• 40 Gardner, J.L. & Samson, J.A.R. Calibration of Electron Spectrometers. J. Electron Spectrosc. 8, 469 (1976).
  • 41 Pálffy, A., Scheid,W. & Harman, Z. Theory of nuclear excitation by electron capture for heavy ions. Phys. Rev. A 73 012715, (2006).
  • 42 Accessed: January 2019.
  • 43 Jonsson, P. et al. New version: Grasp2k relativistic atomic structure package. Comp. Phys. Comm. 184, 2197, (2013).
  • 44 Bilous, P.V., Minkov, N. & Pálffy, A. Electric quadrupole channel of the 7.8 eV Th transition. Phys. Rev. C 97, 044320, (2018).
  • 45 Fritzsche, S. The RATIP program for relativistic calculations of atomic transition, ionization and recombination properties. Comp. Phys. Comm. 183, 1525, (2012).
  • 46 Burgdörfer, J., Lerner, P. & Meyer, F. W. Above-surface neutralization of highly charged ions: The classical over-the-barrier model. Phys. Rev. A 44, 5674 (1991).
  • 47 Gruber, E. et al. Ultrafast electronic response of graphene to a strong and localized electric field. Nat. Comm. 7, 13948 (2016).
  • 48 Perdew, J. P., Burke, K. & Ernzerhof, M. Generalized Gradient Approximation Made Simple. Phys. Rev. Lett. 77, 3865 (1996).
  • 49 Kresse, G. & Furthmüller, J. Efficient iterative schemes for ab initio total-energy calculations using a plane-wave basis set. Phys. Rev. B 54, 11169 (1996).
  • 50 Kresse, G. & Joubert, D. From ultrasoft pseudopotentials to the projector augmented-wave method. Phys. Rev. B 59, 1758 (1999).
Figure 1: Sectional view of the focusing and bending electrodes and the collection region. Panel a shows the top view, while a lateral view is shown in panel b. Ions are focused by focusing electrodes (labeled with 1,2,3 and 4) onto graphene. A large amount of the ions is neutralised. Secondary electrons as well as ions which were not neutralised are deflected by bending electrodes and cannot enter the spectrometer collection region. A grid which is placed at the entrance of the collection region is used to shield electric RF- and DC fields. The collection region is accessible via several ports in order to allow for a calibration. For calibration a gas discharge lamp is used and photoelectrons are generated along a line indicated by the arrow labeled with He I radiation. An MCP detector is used to monitor the ion/atom extraction.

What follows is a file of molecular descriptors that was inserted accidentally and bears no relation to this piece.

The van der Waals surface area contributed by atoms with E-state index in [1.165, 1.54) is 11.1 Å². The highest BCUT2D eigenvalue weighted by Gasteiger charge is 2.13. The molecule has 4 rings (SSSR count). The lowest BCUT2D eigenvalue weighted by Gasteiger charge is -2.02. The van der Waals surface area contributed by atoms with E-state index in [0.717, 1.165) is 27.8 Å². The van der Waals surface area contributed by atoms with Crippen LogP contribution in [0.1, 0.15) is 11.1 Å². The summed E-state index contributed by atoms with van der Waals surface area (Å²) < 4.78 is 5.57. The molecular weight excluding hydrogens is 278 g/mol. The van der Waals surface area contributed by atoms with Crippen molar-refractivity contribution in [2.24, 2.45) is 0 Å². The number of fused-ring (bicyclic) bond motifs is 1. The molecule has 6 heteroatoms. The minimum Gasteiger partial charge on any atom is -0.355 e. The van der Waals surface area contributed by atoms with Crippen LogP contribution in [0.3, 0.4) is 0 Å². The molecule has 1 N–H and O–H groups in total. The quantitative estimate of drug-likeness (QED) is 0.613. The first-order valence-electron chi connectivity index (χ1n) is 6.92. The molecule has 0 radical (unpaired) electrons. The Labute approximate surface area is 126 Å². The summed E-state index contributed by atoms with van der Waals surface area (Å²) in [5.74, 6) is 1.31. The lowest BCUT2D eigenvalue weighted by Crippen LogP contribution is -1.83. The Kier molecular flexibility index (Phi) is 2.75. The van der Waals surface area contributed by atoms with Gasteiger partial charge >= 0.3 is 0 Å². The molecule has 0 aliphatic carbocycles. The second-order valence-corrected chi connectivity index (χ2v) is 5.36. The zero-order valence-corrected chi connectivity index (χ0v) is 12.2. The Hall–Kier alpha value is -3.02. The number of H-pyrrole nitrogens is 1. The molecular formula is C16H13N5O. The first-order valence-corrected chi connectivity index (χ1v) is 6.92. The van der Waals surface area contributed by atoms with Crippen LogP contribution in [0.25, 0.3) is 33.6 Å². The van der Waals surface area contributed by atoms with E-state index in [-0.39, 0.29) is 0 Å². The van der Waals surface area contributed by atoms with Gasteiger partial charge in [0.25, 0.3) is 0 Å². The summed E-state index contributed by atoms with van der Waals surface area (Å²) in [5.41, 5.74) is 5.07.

Figure 2: Sectional view of the magnetic bottle-type retarding field electron spectrometer. The retarding field voltage is applied to the central grid in the retarding field unit. The outer grids are kept on ground, the electrodes in between are biased via a voltage divider chain.
Figure 3: Measured (integrated) calibration spectra (red) and their derivatives, together with a fit function (black). For better visualisation, data and derivatives were normalised to their respective maximum. The energy scale has already been corrected for surface potentials. Measurements were obtained as detailed in ref. 30. a: Typical argon calibration spectrum that was used in the measurements (electron kinetic energies 5.46 eV and 5.28 eV). A spectrum recorded with neon, where a clear separation of the two lines (electron kinetic energies 1.52 eV and 1.43 eV) can be achieved is shown in b.
Figure 4: Visualisation of the experimental scheme (dimensions are not to scale). A mixed ion cloud (containing Th ions) is trapped in a segmented radio frequency quadrupole (RFQ, blue area). The cloud/bunch (white) is released and injected into the QMS (red area) that serves as an ion guide. The difference in kinetic energy, Th ions are faster than Th, leads to a temporal separation of both charge states. The ion bunches are then neutralised in graphene and continue their flight as atoms (black). The atoms are counted with a multi-channel plate (MCP) detector (MCP II). The time-of-flight spectrum is shown in inset b (the corresponding measurement is shown in Extended Data Figure 7b). The neutralisation also triggered the internal conversion decay of the Th nuclear isomer. When Th decays inside the collection region of the electron spectrometer, the IC electron is guided towards MCP I and generates a signal. The time resolved signal as well as the time windows that are used to obtain the IC electron counts are shown in inset a (a measurement is shown in Extended Data Figure 7a).